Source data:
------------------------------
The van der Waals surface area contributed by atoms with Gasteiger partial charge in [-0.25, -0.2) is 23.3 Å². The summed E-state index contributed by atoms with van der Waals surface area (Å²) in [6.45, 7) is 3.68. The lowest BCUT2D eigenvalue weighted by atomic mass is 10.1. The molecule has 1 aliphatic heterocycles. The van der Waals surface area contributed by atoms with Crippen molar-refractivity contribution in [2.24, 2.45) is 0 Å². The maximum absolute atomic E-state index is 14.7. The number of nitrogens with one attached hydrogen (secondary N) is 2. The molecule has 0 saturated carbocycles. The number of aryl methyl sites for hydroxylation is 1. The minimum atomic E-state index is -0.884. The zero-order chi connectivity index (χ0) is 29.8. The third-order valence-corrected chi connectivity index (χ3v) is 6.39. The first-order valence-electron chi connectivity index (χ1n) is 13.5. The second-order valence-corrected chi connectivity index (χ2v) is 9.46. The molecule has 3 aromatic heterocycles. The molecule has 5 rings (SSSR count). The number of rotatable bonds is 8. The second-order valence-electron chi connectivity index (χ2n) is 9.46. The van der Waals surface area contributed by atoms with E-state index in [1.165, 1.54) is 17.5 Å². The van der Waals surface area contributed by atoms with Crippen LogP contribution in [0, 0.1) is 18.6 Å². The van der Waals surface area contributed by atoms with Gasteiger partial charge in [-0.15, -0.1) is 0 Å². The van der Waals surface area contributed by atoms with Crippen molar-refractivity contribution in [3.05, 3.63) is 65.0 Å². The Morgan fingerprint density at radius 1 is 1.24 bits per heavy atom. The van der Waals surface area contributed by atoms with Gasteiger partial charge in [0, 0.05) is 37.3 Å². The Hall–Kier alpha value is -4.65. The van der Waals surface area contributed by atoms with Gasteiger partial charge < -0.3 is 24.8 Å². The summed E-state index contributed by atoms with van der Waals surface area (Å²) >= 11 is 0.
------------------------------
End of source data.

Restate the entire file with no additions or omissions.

The van der Waals surface area contributed by atoms with Gasteiger partial charge in [-0.25, -0.2) is 23.3 Å². The summed E-state index contributed by atoms with van der Waals surface area (Å²) in [6.45, 7) is 3.68. The lowest BCUT2D eigenvalue weighted by atomic mass is 10.1. The molecule has 1 aliphatic heterocycles. The van der Waals surface area contributed by atoms with Crippen molar-refractivity contribution in [2.24, 2.45) is 0 Å². The maximum absolute atomic E-state index is 14.7. The number of nitrogens with one attached hydrogen (secondary N) is 2. The molecule has 0 saturated carbocycles. The number of aryl methyl sites for hydroxylation is 1. The minimum atomic E-state index is -0.884. The zero-order chi connectivity index (χ0) is 29.8. The third-order valence-corrected chi connectivity index (χ3v) is 6.39. The first-order valence-electron chi connectivity index (χ1n) is 13.5. The second-order valence-corrected chi connectivity index (χ2v) is 9.46. The molecule has 3 aromatic heterocycles. The molecule has 5 rings (SSSR count). The number of rotatable bonds is 8. The second-order valence-electron chi connectivity index (χ2n) is 9.46. The van der Waals surface area contributed by atoms with E-state index in [1.165, 1.54) is 17.5 Å². The van der Waals surface area contributed by atoms with Crippen LogP contribution in [0, 0.1) is 18.6 Å². The van der Waals surface area contributed by atoms with Gasteiger partial charge in [-0.15, -0.1) is 0 Å². The van der Waals surface area contributed by atoms with Crippen molar-refractivity contribution in [3.05, 3.63) is 65.0 Å². The Morgan fingerprint density at radius 1 is 1.24 bits per heavy atom. The van der Waals surface area contributed by atoms with Gasteiger partial charge in [0, 0.05) is 37.3 Å². The Hall–Kier alpha value is -4.65. The van der Waals surface area contributed by atoms with Gasteiger partial charge < -0.3 is 24.8 Å². The summed E-state index contributed by atoms with van der Waals surface area (Å²) >= 11 is 0.